Pontius Pilate to Jesus:

    "What is truth?"

    submitted by Leila
    (and you know, I do not want my tax dollars to go to teach children that the Earth is only 6,000 years old. I think that separation of Church and State is what the Founders wanted.So please no replies in that vein.
    Thank You.

  2. Who knew that Knowledge and truth were so complicated and such hard work? Maybe every serious, well educated, curious, and passionate human who knows that the work involved matters.

    As a science teacher I have concluded that for many ignorant people, their preferred "cartoon" view of the world is just easier and maybe even more interesting and fun. Ghosts, aliens, chem-trails, trickle-down economics, walls, and fake news are easy, cheap, and make for great conversation - especially between true believers. The sad part of ignorance - as I tell my students - is that fact is way more interesting than fiction - and the difference really matters.

  3. With vast respect to the teachers who do it differently, way too much teaching is about mastering Approved Facts and way too little is about "How do we know what we know?" or "How do we learn what we want to learn?" Why would a naive student not wish to champion their Tribal Facts against the Approved Facts of (apparently) another tribe? And how will you ever move them past that if you don't engage them in thinking about knowledge itself? BS Tests & overstuffed required curricula are of course not helping.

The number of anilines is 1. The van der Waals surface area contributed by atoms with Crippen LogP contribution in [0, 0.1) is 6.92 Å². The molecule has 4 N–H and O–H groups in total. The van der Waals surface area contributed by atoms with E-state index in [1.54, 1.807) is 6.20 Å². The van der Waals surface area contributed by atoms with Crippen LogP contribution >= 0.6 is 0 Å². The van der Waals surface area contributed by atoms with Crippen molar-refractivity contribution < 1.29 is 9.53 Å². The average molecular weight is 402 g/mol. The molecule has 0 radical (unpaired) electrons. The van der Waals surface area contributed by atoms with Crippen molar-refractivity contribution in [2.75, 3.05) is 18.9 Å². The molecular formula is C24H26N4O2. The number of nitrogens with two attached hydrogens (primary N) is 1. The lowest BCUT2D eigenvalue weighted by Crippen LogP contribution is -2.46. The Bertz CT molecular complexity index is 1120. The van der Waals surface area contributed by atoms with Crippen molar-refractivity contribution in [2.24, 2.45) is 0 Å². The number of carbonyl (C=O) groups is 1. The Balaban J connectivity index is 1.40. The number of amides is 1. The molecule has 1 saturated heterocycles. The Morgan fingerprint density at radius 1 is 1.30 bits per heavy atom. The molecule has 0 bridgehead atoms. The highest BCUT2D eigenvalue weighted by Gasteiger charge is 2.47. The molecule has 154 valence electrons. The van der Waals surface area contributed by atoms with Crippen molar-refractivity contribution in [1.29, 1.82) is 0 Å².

4. But science is theory, or theories, not truth. Should we accept theory as truth when science says it is, or only when "science" says so. Evolution is a theory, but it's a pretty good theory compared to other theories.
    All men (women included) are created equal is not a theory, it is a statement of belief, and the word "fact" is relatively useless.

    May 23, 2017 at 5:44 PM

    1. In science there are facts, and there are theories to explain those facts. No scientist would say that theories are truth. Only facts are truth. All theories are working theories. The best theory is the one that explains the facts with the fewest loose ends. If more facts become known, the theory is re-evaluated.

      Right, "All men are created equal" is not science, and it's not a theory or a fact or truth. It's a statement that needs more elaboration. In context, it doesn't mean that all men are equally strong or have the same talents, abilities, or aptitudes; it's a philosophical or moral belief that all people have the same worth just because they're human beings.

  5. I keep getting "Anonymous" and it seems to delete my comment??????

    1. I have to moderate my comments section (both because I assume my readers aren't that interested in coding school in India or male enhancement products, and because I prefer to keep trolling to a minimum) so your comments don't appear until I check them in.

  6. What you say, IS the terrifyingly true thing.